TV Features

Bob's Burgers Is the Best Critique of Capitalism on TV

It's Basically Das Kapital: The Animated Series

By: Eric Charbonneau/Shutterstock

On its face, Bob's Burgers is a silly animated family sitcom that loves to indulge in gross-out humor and musical numbers—often at the same time.

But if you look a little deeper, you'll find one of the most political shows on network television, as well as a very detailed analysis of the structural problems in our society. In short, Bob's Burgers is possibly the best critique of late capitalism in popular culture.

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Dexter "Hungry Man"

via Showtime/CBS

Thanksgiving is destined to be uncomfortable this year.

If you are able to safely gather with loved ones, bitter conservative relatives are almost guaranteed to dampen the mood. Meanwhile, for those of us spending Turkey Day alone this year, it may be nice to escape to alternate TV universes, where the dysfunctions of Thanksgiving 2020 don't even hold a torch to the absurdity of Joey getting his head stuck in a raw turkey. Here are the worst TV Thanksgivings to help you feel better about yours.

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10 Canceled TV Shows Saved By Fans

If you're loud enough, you just might manage to save your favorite show.


Hollywood is a brutal industry, and sometimes even the highest-quality shows are subject to unceremonious cancelation.

But even if your favorite niche show (that's definitely the best thing on TV so how come nobody else watches it?) does get nuked, try not to lose hope. If enough people are as passionate about it as you are, band together and combine your powers. Persistence pays off, and if you're loud enough, you just might manage to save your favorite show. After all, there's a lot of precedence for fans saving TV shows.

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I Am Responsible for the Disappearance of the Kool Aid Man

The Kool Aid man is missing. We believe its our fault.



In the midst of the Corona Virus pandemic and concerns about the global economy, another major event has largely gone unnoticed. The Kool Aid man has gone missing.

On February 11th 2020, I posted the below call to action. As such, we believe this publication can take responsibility for the disappearance of the Kool Aid man. Our plan is working. Keep faith.

Original article published on 2/11/20

Capitalism is eating itself.

Like a serpent intent on keeping its body pure through self-immolation, capitalism has grown so bloated and animate, it can no longer differentiate itself from that which it consumes. As such, it is now willfully murdering its asexually-produced spawn. Recently, Planter's Mr. Peanut, the brand icon that represented the company for 104 years, committed suicide and shook us all to our very cores.

Among the myriad questions Mr. Peanut's passing brought up, we were forced to wonder: If brand icons can die, surely they can be born? If they can be born, can they reproduce? Do they have sex? If they are alive enough to die, don't they have some kind of moral culpability for their actions? Before this, we had no sympathy for figures like Mr. Peanut, Chuck E. Cheese, and Michelin man. We thought they were hollow vessels upon which humanity was projected in order to sell things to a populace. But no. It would appear they're very much alive, and if Mr. Peanut's suicide is any indication, they're miserable.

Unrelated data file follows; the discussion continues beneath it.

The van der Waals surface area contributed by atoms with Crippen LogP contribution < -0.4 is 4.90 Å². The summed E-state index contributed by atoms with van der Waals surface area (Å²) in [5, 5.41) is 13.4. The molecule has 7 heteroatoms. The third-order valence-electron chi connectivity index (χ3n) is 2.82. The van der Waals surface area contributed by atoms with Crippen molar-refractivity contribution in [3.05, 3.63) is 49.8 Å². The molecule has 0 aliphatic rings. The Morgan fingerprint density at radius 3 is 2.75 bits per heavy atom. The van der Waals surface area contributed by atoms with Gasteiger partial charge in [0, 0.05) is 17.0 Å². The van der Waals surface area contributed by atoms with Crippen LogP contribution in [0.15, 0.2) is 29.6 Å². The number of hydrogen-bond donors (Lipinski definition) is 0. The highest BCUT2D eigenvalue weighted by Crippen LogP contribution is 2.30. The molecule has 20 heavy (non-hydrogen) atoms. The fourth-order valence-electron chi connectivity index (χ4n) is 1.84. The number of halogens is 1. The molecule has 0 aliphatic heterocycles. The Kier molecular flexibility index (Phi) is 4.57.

Soon, the arrival of Baby Nut complicated matters. Baby Nut is a reincarnation of Mr. Peanut's haggard, sexually-repressed soul that was presented to the world on Super Bowl Sunday, the holiest of days for the God of consumerism. Now, Baby Nut is on twitter. Signaling for help.

Like spirits residing in talismans, it appears brand mascots can move from host to host, spreading moral decay and salted nuts wherever they go. While many feel that to end the life of Baby Nut would only be a mercy, particularly if a higher power could be harnessed to ensure he does not once more reincarnate, others have begun to wonder what this life cycle indicates about the mortality of other brand icons. Soon, this line of questioning leads down darker alleys. If these beings are mortal just like us, and can be killed, should we not free them from their suffering? Should we not free them as Mr. Peanut freed himself? Can we relieve Chester Cheetah of the overtly sexual way he says "Dangerously cheesy" with the sweet kiss of death? Could we spill the Kool Aid man's red innards onto the streets of full-fledged revolution as his smile finally settles into a mask of peaceful death? Can the Charmin Bears be exterminated for their own good? Could we free Lucky the leprechaun from his futile pursuit of cereal with the drop of a guillotine? Is Mr. Clean being used as a sex slave? The answer is, ostensibly, yes. While they may reincarnate in another form, surely we can offer them respite at the very least. Surely if we end them enough times, they will cease to return and will, at last, be liberated.

We leave you with this: The chains of capitalism are heavy, and her minions are many and strong, but if they begin to fall, as Mr. Peanut has, as others inevitably will, perhaps they'll pull the hydra of consumer culture down with them. There is no salvation in electoral politics; change only comes when the people rise up and cast down the symbols of oppression. So, let us rise, let us rise and free the haunted slaves of our capitalist overlords. Let us undo the black magic that forces them to do their master's bidding. Let us free them with the kiss of death.

Our hit list is as follows:

Chuck E. Cheese

Chester Cheetah

The Kool Aid Man

Mr. Clean

Michelin Man

The Laughing Cow

Jolly Green Giant

Tony the Tiger

Quicky the Nesquick Rabbit

More to follow. Spread the word. Rally the people.